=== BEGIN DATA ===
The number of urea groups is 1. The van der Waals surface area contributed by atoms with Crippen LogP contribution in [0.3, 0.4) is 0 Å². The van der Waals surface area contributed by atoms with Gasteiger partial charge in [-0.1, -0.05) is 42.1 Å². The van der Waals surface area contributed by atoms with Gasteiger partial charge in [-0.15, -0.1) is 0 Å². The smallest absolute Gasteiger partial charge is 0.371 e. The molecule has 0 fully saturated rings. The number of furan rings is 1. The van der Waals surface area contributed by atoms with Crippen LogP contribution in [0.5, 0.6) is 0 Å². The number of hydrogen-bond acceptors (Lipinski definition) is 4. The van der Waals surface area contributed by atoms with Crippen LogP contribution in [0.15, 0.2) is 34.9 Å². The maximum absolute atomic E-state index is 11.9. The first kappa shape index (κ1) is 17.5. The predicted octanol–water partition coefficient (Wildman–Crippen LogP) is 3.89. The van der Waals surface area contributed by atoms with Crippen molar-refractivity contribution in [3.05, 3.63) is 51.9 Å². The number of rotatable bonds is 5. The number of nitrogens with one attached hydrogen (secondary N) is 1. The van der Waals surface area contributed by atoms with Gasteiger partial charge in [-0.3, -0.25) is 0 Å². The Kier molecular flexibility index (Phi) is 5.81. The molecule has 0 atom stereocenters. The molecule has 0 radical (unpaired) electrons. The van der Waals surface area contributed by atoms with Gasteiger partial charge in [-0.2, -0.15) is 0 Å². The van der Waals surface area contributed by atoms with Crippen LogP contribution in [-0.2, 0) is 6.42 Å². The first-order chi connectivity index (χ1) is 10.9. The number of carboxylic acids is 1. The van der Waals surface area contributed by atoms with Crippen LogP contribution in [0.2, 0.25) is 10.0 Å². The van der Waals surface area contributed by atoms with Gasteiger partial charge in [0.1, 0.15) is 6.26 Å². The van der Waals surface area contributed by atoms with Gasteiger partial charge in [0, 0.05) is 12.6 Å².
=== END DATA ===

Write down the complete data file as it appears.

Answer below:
The number of urea groups is 1. The van der Waals surface area contributed by atoms with Crippen LogP contribution in [0.3, 0.4) is 0 Å². The van der Waals surface area contributed by atoms with Gasteiger partial charge in [-0.1, -0.05) is 42.1 Å². The van der Waals surface area contributed by atoms with Gasteiger partial charge in [-0.15, -0.1) is 0 Å². The smallest absolute Gasteiger partial charge is 0.371 e. The molecule has 0 fully saturated rings. The number of furan rings is 1. The van der Waals surface area contributed by atoms with Crippen LogP contribution in [0.5, 0.6) is 0 Å². The number of hydrogen-bond acceptors (Lipinski definition) is 4. The van der Waals surface area contributed by atoms with Crippen LogP contribution in [0.15, 0.2) is 34.9 Å². The maximum absolute atomic E-state index is 11.9. The first kappa shape index (κ1) is 17.5. The predicted octanol–water partition coefficient (Wildman–Crippen LogP) is 3.89. The van der Waals surface area contributed by atoms with Crippen molar-refractivity contribution in [3.05, 3.63) is 51.9 Å². The number of rotatable bonds is 5. The number of nitrogens with one attached hydrogen (secondary N) is 1. The van der Waals surface area contributed by atoms with Gasteiger partial charge in [-0.3, -0.25) is 0 Å². The Kier molecular flexibility index (Phi) is 5.81. The molecule has 0 atom stereocenters. The molecule has 0 radical (unpaired) electrons. The van der Waals surface area contributed by atoms with Gasteiger partial charge in [-0.2, -0.15) is 0 Å². The van der Waals surface area contributed by atoms with Crippen LogP contribution in [-0.2, 0) is 6.42 Å². The first-order chi connectivity index (χ1) is 10.9. The number of carboxylic acids is 1. The van der Waals surface area contributed by atoms with Crippen LogP contribution in [0.2, 0.25) is 10.0 Å². The van der Waals surface area contributed by atoms with Gasteiger partial charge in [0.1, 0.15) is 6.26 Å². The van der Waals surface area contributed by atoms with Gasteiger partial charge in [0, 0.05) is 12.6 Å².